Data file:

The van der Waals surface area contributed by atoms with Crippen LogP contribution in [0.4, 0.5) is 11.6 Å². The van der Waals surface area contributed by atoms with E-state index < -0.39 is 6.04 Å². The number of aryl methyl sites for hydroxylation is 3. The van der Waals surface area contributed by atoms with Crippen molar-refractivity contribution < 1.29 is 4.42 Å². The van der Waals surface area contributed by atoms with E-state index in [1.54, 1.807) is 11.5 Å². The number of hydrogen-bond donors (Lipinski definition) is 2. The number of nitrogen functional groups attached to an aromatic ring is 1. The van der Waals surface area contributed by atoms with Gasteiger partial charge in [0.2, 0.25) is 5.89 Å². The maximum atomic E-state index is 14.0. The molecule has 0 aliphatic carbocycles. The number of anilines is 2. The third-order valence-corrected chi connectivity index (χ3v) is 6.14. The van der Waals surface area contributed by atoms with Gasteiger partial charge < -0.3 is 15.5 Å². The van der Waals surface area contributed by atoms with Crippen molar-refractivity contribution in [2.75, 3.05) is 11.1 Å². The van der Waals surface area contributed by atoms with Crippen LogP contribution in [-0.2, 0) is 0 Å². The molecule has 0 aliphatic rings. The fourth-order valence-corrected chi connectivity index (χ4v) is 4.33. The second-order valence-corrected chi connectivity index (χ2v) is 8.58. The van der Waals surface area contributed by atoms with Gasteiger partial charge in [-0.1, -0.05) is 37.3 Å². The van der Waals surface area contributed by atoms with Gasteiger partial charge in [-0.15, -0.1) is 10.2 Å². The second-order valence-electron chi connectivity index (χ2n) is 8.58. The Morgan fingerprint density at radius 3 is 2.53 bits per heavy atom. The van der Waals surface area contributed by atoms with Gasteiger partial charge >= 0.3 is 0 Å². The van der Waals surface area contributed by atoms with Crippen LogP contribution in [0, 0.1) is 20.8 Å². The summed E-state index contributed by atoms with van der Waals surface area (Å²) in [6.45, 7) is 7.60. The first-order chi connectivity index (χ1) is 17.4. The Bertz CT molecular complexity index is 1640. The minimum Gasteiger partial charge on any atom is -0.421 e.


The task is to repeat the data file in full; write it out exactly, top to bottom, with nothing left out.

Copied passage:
The van der Waals surface area contributed by atoms with Crippen LogP contribution in [0.4, 0.5) is 11.6 Å². The van der Waals surface area contributed by atoms with E-state index < -0.39 is 6.04 Å². The number of aryl methyl sites for hydroxylation is 3. The van der Waals surface area contributed by atoms with Crippen molar-refractivity contribution < 1.29 is 4.42 Å². The van der Waals surface area contributed by atoms with E-state index in [1.54, 1.807) is 11.5 Å². The number of hydrogen-bond donors (Lipinski definition) is 2. The number of nitrogen functional groups attached to an aromatic ring is 1. The van der Waals surface area contributed by atoms with Gasteiger partial charge in [0.2, 0.25) is 5.89 Å². The maximum atomic E-state index is 14.0. The molecule has 0 aliphatic carbocycles. The number of anilines is 2. The third-order valence-corrected chi connectivity index (χ3v) is 6.14. The van der Waals surface area contributed by atoms with Gasteiger partial charge < -0.3 is 15.5 Å². The van der Waals surface area contributed by atoms with Crippen molar-refractivity contribution in [2.75, 3.05) is 11.1 Å². The van der Waals surface area contributed by atoms with Crippen LogP contribution in [-0.2, 0) is 0 Å². The molecule has 0 aliphatic rings. The fourth-order valence-corrected chi connectivity index (χ4v) is 4.33. The second-order valence-corrected chi connectivity index (χ2v) is 8.58. The van der Waals surface area contributed by atoms with Gasteiger partial charge in [-0.1, -0.05) is 37.3 Å². The van der Waals surface area contributed by atoms with Gasteiger partial charge in [-0.15, -0.1) is 10.2 Å². The second-order valence-electron chi connectivity index (χ2n) is 8.58. The Morgan fingerprint density at radius 3 is 2.53 bits per heavy atom. The van der Waals surface area contributed by atoms with Gasteiger partial charge >= 0.3 is 0 Å². The van der Waals surface area contributed by atoms with Crippen LogP contribution in [0, 0.1) is 20.8 Å². The summed E-state index contributed by atoms with van der Waals surface area (Å²) in [6.45, 7) is 7.60. The first-order chi connectivity index (χ1) is 17.4. The Bertz CT molecular complexity index is 1640. The minimum Gasteiger partial charge on any atom is -0.421 e.